It surprised no one last season when Cody Parkey, who finished 30th in the league in field goal percentage in 2018, had a kick partially blocked and ultimately hit off two posts before falling short in the end zone for the Bears with 0:10 left in a 16-15 wild-card loss to the Eagles. Scott Norwood, who missed a 47-yard field goal wide right with 0:08 left in Super Bowl XXV for the Bills in a 20-19 loss, was 23rd in a 28-team NFL in field goal percentage that season.
There are far more examples of teams winning championships with middling-to-mediocre kickers, however, than teams whose dreams were dashed.
Since the NFL expanded to its current 12-team playoff format in 1990, only twice has the kicker who led the league in field goal percentage kicked for the Super Bowl champion: Vinatieri for the Patriots in 2004 and Chris Biniol for the Cowboys in 1995. The Super Bowl-champion kicker was second in the league twice — including Gostkowski for the 2014 Patriots.
The top kicker in the league has kicked for a playoff team 16 times out of 29 since 1990, or 55%. The Super Bowl-winning kicker has been in the top five in field goal percentage six times, while the Super Bowl-losing kicker has finished in the top five four times. On average, the kicker for the Super Bowl winner has finished 13th in the league in field goal percentage and the kicker for the runner-up has finished 14th.
The only season in which the top two kickers in the league squared off in the Super Bowl was in 2013, when Matt Prater's Broncos (No. 1 in field goal percentage) fell to Stephen Hauschka's Seahawks (No. 2). That's also the only season out of 29 in which two teams with top-five kickers both reached the Super Bowl (2006 was the only other season even close, when Vinatieri's fourth-ranked Colts beat Robbie Gould's sixth-ranked Bears).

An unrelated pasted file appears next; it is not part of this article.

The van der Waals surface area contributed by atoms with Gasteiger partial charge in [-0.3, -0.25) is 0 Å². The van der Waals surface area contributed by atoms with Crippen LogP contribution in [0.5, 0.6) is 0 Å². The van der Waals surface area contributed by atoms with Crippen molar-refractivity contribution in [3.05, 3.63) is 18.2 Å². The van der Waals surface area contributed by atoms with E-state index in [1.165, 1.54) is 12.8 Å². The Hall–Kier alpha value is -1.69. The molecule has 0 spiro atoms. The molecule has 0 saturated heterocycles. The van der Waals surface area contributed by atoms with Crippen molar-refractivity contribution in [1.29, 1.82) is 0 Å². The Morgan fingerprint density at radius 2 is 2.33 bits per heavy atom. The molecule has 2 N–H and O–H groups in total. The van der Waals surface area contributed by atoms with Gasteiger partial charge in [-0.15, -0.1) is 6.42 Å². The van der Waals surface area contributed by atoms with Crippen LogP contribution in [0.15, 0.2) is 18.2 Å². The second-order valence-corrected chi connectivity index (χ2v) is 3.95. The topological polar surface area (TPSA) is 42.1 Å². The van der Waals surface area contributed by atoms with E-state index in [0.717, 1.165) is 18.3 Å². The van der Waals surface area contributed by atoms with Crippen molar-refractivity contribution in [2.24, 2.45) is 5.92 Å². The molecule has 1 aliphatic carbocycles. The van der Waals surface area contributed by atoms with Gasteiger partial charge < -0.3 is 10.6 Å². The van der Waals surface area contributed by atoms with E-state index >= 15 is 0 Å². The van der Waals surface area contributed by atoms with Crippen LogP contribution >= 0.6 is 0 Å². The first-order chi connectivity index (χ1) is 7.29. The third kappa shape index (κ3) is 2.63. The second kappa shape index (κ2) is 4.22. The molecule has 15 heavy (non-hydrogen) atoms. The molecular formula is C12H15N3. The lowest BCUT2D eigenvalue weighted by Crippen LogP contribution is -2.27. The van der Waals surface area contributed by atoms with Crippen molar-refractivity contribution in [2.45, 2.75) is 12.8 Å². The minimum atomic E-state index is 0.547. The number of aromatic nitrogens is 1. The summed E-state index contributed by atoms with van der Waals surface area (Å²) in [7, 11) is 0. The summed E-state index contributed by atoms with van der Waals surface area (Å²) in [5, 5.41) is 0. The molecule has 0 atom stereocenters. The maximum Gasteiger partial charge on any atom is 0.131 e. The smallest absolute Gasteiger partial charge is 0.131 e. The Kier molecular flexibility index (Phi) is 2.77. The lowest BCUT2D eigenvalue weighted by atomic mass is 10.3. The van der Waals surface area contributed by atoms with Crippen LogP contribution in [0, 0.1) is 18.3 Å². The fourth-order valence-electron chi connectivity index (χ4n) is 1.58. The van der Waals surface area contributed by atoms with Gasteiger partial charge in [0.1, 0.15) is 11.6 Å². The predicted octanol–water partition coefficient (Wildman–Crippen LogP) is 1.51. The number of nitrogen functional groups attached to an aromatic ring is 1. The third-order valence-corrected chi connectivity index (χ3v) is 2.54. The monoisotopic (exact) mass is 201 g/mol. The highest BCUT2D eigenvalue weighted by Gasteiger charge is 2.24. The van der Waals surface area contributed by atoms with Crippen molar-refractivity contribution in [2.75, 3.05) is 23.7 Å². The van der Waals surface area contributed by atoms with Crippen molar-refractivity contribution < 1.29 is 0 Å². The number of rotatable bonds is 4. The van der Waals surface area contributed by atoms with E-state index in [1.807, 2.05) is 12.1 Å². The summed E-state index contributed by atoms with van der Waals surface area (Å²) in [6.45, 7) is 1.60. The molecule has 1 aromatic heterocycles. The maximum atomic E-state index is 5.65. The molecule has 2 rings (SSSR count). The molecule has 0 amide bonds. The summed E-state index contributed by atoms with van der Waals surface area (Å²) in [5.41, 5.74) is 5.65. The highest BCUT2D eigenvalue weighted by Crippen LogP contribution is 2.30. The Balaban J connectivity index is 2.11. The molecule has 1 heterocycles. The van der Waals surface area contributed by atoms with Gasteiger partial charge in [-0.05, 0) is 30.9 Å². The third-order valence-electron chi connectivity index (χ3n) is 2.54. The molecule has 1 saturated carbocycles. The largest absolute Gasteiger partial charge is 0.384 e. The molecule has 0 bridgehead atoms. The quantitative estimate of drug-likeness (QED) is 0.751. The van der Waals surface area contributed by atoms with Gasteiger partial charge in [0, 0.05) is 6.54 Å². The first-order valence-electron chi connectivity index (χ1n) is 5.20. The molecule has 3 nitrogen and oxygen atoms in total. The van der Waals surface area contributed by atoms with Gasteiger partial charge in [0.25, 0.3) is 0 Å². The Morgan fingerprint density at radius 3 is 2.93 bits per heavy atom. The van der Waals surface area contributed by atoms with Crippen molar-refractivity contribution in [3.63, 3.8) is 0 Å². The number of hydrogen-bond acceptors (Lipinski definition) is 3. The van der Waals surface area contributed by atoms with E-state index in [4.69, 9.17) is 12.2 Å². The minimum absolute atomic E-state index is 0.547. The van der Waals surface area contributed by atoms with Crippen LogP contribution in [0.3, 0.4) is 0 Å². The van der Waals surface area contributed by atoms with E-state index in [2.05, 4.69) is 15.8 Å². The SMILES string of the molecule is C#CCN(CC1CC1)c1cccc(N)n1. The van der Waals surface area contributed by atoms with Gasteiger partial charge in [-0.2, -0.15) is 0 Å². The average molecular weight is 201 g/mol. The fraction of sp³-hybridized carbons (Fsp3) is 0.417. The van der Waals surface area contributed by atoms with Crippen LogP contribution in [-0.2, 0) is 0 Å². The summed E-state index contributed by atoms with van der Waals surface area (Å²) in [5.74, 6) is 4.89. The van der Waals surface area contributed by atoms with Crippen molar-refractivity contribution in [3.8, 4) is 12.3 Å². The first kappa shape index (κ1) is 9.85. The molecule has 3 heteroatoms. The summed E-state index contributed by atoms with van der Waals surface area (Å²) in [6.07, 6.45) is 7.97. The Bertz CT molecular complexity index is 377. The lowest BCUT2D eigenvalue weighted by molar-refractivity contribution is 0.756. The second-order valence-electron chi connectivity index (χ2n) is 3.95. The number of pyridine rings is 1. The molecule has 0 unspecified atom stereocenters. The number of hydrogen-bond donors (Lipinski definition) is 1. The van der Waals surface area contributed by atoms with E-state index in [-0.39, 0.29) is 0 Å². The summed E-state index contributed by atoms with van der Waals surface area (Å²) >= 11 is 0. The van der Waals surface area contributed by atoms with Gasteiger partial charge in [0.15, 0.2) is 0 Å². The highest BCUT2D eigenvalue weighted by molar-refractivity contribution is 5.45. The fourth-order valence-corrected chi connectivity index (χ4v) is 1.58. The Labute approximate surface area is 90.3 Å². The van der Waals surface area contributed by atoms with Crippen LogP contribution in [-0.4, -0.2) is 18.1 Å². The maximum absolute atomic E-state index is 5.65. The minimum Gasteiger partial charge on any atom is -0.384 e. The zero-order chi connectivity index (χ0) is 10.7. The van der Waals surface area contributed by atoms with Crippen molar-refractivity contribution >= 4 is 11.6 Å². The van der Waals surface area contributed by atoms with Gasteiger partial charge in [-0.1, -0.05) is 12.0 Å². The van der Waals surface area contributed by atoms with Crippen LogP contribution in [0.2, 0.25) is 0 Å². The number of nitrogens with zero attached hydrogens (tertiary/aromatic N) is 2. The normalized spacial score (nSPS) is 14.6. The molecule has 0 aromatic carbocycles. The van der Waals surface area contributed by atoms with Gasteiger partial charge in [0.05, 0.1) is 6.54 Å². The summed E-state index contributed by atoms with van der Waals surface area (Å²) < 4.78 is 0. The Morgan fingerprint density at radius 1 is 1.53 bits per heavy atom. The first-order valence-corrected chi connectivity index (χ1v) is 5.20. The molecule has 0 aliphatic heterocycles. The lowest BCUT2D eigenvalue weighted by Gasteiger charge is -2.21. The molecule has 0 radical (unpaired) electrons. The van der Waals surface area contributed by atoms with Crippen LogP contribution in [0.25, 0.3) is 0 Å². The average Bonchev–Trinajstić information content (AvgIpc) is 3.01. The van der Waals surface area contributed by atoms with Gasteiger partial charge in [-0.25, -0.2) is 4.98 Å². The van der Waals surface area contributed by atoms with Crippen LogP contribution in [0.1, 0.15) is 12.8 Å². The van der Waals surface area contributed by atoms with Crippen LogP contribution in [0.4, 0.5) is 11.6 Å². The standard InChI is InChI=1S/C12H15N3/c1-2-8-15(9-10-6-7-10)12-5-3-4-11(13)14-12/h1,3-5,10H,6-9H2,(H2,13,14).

Having Jason Hanson go 21 for 22 on field goal attempts — a league-leading 95.5% — in 2008 worked out wonderfully for the Lions, who became the first team in NFL history to finish 0-16. The Steelers won the Super Bowl that year with Jeff Reed, who finished 14th in field goal percentage.
The next three Super Bowl champions — the Saints, Packers and Giants — had kickers who finished 24th, 23rd and 22nd, respectively in field goal percentage. The Super Bowl losers during said stretch weren’t much better, with the Colts, Steelers and Patriots finishing 21st, 25th and 12th.
Gostkowksi, the third-most accurate kicker in NFL history, has been slightly below average in each of New England’s last two Super Bowl wins, finishing 19th in the NFL in field goal percentage in 2016 and 17th last season. Vinatieri, who missed two kicks in Super Bowl XXXVIII, was 24th in the league in field goal percentage in 2003.
These Patriots, despite being 10-2, have many shortcomings at the moment. The kicking game is most certainly among them, but history tells us it likely won't be the deciding factor for a seventh Super Bowl title.
And if it is, the greater New England area owes Gostkowski one giant apology.